In 2019, she founded Creative Active Lives CIC, a non-profit organisation that provides entertainment and educational sessions to people of all ages and abilities.
The activities cater for participants who might otherwise face barriers when accessing opportunities to improve their physical and mental wellbeing.
It all began when Rachel, who lives in Oldbury, discovered she had a talent for hula-hooping and started travelling around the UK giving workshops and performances.
Due to the demand for her classes, she launched social enterprise, Spinsonic Circus, in 2014, and taught sessions for adults and children with physical and learning disabilities before adding circus skills to her repertoire.
Since then Spinsonic Circus has delivered hula hooping and circus workshops for Sandwell Adult Social Care, Birmingham Disability Sport, Birmingham MIND, MENCAP, the Alzheimer’s Society, Ageing Better in Birmingham and Beacon Centre for the Blind and run hundreds of private workshops with ages ranging from four to 84.
As she witnessed participants reaping the benefits of the sessions, Rachel also saw a need for affordable, accessible activities that would improve social interaction and physical and mental stimulation in care homes, activity groups and other areas where older adults faced isolation and loneliness.
This led her to start Creative Active Lives CIC, bringing together talented instructors, performers and entertainers to offer a package of interactive, engaging and, most of all, fun activities that work for seated and mobile people of all ages and mixed abilities including people with dementia and Parkinson’s.
They include juggling, dance, art, seasonal crafts, music production, beat-boxing, rap and spoken word, boxercise, fitness, photography, forest school, poetry, Parkour and balloon modelling.
The organisation also offers activity sessions for corporate clients, schools, care homes and established dementia and disability activity groups, and runs SEND activity sessions and Dementia Friendly sessions across the UK.
“The activities provide opportunities for creativity and self-expression. They help with both mental health and physical health. They reduce social isolation and provide access to physical activities for people who don’t like traditional activities like football and cricket. They also help with self-confidence and self-esteem,” explains Rachel, who is based at Bearwood Community Hub.
Creative Active Lives is currently going from strength to strength and has bounced back from a experiencing tough period due to the pandemic.
“We have experienced amazing growth as a company this year, after losing all our work in 2020,” says Rachel.
“This has enabled us to take on a year long internship from The Hive College for young people with learning and physical disabilities, to assist in building skills and transitioning to employment.
“We are also starting a free drop-in Digital Skills Social Cafe at Bearwood Community Hub to support anyone who needs access to the internet, or support getting online, keeping safe online, applying for jobs, CV creation, learning Word/Excel, getting on social media to keep in touch with friends and family etc.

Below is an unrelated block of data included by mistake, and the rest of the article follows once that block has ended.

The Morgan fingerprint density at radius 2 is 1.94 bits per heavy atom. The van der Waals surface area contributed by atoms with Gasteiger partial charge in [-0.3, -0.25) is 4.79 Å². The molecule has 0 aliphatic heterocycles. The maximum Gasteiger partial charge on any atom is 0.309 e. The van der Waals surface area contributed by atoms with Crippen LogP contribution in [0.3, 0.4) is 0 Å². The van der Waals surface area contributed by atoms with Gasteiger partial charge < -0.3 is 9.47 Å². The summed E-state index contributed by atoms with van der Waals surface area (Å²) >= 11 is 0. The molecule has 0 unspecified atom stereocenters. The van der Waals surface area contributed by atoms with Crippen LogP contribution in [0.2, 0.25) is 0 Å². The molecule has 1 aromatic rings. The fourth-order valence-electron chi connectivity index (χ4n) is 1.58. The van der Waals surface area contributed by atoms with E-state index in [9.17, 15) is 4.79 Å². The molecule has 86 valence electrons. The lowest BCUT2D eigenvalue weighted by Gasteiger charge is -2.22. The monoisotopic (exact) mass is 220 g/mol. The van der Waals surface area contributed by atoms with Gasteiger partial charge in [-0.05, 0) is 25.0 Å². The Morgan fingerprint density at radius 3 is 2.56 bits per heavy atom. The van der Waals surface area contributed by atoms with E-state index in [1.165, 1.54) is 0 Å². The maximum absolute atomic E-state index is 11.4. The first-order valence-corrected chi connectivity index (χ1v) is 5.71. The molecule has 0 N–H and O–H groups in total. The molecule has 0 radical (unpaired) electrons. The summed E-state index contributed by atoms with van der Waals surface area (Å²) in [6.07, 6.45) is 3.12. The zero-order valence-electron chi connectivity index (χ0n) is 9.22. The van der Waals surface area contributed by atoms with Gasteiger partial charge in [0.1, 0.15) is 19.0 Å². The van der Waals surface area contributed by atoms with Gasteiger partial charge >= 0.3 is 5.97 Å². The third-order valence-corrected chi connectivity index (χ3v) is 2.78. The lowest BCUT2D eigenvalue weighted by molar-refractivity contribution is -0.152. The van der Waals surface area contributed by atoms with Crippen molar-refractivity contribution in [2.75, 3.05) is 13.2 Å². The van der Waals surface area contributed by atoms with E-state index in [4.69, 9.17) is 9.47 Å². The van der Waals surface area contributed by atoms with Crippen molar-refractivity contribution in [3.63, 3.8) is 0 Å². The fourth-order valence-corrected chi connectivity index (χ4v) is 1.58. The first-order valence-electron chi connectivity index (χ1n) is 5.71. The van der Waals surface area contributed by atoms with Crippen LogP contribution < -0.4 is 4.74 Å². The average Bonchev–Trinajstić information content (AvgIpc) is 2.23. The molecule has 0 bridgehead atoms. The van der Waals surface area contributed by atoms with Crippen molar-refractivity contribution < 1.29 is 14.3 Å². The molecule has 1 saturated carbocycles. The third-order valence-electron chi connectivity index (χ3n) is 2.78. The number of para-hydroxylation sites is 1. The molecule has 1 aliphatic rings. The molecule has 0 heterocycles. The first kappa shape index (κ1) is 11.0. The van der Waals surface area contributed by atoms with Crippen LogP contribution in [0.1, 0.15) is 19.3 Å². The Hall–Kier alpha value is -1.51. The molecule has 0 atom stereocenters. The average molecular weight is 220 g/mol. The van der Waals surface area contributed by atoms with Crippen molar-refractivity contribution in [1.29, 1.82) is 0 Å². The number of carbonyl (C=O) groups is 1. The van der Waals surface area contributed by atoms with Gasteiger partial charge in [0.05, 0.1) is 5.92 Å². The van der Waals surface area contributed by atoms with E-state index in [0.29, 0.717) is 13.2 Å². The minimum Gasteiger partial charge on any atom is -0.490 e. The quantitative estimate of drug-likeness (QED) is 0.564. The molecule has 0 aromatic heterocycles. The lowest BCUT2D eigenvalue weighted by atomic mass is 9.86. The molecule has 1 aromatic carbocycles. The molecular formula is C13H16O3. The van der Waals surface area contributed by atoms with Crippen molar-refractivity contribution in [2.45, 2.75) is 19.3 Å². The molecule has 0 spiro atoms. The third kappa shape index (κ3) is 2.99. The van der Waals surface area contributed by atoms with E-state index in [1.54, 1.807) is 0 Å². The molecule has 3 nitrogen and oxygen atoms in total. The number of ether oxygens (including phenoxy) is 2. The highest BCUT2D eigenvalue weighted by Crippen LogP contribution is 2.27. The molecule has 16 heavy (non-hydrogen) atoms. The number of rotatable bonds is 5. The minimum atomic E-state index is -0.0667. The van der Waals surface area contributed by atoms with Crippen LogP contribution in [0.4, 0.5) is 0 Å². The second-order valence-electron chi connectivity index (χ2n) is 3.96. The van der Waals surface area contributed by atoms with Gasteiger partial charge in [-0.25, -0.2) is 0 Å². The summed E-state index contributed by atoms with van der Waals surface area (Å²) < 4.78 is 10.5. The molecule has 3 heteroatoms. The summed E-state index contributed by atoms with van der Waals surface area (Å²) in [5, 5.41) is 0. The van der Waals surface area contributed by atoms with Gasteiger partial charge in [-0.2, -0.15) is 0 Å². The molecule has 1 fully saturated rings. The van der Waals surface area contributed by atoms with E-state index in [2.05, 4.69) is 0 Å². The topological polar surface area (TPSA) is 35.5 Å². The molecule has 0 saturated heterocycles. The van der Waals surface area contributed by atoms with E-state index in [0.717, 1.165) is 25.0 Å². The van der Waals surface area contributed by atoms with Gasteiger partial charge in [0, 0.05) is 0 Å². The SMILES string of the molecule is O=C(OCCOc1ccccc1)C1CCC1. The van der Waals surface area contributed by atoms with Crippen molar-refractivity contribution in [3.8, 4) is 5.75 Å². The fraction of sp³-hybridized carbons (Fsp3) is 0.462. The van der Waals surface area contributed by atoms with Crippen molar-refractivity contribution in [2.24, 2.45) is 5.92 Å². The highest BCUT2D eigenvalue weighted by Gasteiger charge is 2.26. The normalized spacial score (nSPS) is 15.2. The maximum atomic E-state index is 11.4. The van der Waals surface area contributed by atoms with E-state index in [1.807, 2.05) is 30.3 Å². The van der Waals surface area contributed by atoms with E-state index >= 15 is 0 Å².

“We are also continuing our online kids Minecraft and Dungeons and Dragons clubs, coding and game design courses for kids, with free places for local children in need,” she tells Weekend.
Rachel has recently been named as one of the UK’s most inspirational and dynamic female entrepreneurs by the f:Entrepreneur ‘#ialso100’ campaign to celebrate the multi-achievements of women running businesses today.
She is being profiled alongside 100 female entrepreneurs from across the country.
Ranging from quantum computer engineers and vegan fruit farmers, to sustainability advocates and inclusive fashion designers, this year’s campaign celebrates women who have flourished despite the challenges of the past years, with many still growing or starting new ventures.
“It is a huge honour to be profiled alongside a group of inspiring, women in business,” says Rachel.
“It really means a lot to me. It’s hard trying to do everything as a single parent and starting a business and you are always comparing yourself to other people.
“I get a lot of fulfilment from my job. I spend more time sat in front of computer, rather than being out in the community, than I would like, but I enjoy supporting individuals and businesses and finding new activities that people haven’t tried before and making sure they are accessible to everybody,” she tells Weekend.
Her advice to anyone thinking about taking the plunge and starting their own venture, is to just go for it.
“It can be a daunting thought to set up your own business, but to anyone who has an idea or is starting out and thinks they can’t do it – yes, you can.
“When I started my first business I didn’t have a clue what I was doing. It was hard work but worth it. Research, read, ask for help and don’t give up. You got this,” she says.
For more information see creativeactivelives.org.uk and spinsonic.uk